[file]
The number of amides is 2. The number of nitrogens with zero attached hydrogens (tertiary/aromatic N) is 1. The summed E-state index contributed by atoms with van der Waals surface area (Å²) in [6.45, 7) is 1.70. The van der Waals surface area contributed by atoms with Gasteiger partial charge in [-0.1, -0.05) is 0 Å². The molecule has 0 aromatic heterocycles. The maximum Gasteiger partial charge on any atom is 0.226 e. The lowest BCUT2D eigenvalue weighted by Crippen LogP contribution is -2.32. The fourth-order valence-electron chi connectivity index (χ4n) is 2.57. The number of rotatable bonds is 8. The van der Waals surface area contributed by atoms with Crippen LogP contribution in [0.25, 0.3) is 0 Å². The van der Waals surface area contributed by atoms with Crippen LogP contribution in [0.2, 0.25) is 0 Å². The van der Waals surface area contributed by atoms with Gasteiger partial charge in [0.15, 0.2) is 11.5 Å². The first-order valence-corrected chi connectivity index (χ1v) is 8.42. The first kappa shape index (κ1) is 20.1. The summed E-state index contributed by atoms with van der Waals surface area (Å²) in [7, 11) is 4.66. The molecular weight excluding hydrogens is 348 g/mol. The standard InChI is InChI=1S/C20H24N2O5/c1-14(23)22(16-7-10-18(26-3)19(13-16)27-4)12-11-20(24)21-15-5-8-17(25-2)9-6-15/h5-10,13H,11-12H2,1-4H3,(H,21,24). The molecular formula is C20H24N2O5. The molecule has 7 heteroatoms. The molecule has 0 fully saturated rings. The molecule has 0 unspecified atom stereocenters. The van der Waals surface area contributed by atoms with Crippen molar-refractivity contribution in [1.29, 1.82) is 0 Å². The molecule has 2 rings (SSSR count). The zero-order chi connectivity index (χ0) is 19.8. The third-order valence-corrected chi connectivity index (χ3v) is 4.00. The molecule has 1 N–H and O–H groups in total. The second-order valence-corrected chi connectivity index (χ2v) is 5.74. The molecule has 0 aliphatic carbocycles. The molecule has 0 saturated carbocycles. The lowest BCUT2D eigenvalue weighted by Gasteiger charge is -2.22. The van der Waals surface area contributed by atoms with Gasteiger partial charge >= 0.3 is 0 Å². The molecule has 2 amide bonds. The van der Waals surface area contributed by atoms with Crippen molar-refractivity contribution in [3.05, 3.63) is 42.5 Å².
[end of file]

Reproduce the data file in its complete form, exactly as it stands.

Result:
The number of amides is 2. The number of nitrogens with zero attached hydrogens (tertiary/aromatic N) is 1. The summed E-state index contributed by atoms with van der Waals surface area (Å²) in [6.45, 7) is 1.70. The van der Waals surface area contributed by atoms with Gasteiger partial charge in [-0.1, -0.05) is 0 Å². The molecule has 0 aromatic heterocycles. The maximum Gasteiger partial charge on any atom is 0.226 e. The lowest BCUT2D eigenvalue weighted by Crippen LogP contribution is -2.32. The fourth-order valence-electron chi connectivity index (χ4n) is 2.57. The number of rotatable bonds is 8. The van der Waals surface area contributed by atoms with Crippen LogP contribution in [0.25, 0.3) is 0 Å². The van der Waals surface area contributed by atoms with Crippen LogP contribution in [0.2, 0.25) is 0 Å². The van der Waals surface area contributed by atoms with Gasteiger partial charge in [0.15, 0.2) is 11.5 Å². The first-order valence-corrected chi connectivity index (χ1v) is 8.42. The first kappa shape index (κ1) is 20.1. The summed E-state index contributed by atoms with van der Waals surface area (Å²) in [7, 11) is 4.66. The molecular weight excluding hydrogens is 348 g/mol. The standard InChI is InChI=1S/C20H24N2O5/c1-14(23)22(16-7-10-18(26-3)19(13-16)27-4)12-11-20(24)21-15-5-8-17(25-2)9-6-15/h5-10,13H,11-12H2,1-4H3,(H,21,24). The molecular formula is C20H24N2O5. The molecule has 7 heteroatoms. The molecule has 0 fully saturated rings. The molecule has 0 unspecified atom stereocenters. The van der Waals surface area contributed by atoms with Crippen molar-refractivity contribution in [1.29, 1.82) is 0 Å². The molecule has 2 rings (SSSR count). The zero-order chi connectivity index (χ0) is 19.8. The third-order valence-corrected chi connectivity index (χ3v) is 4.00. The molecule has 1 N–H and O–H groups in total. The second-order valence-corrected chi connectivity index (χ2v) is 5.74. The molecule has 0 aliphatic carbocycles. The molecule has 0 saturated carbocycles. The lowest BCUT2D eigenvalue weighted by Gasteiger charge is -2.22. The van der Waals surface area contributed by atoms with Gasteiger partial charge >= 0.3 is 0 Å². The molecule has 2 amide bonds. The van der Waals surface area contributed by atoms with Crippen molar-refractivity contribution in [3.05, 3.63) is 42.5 Å².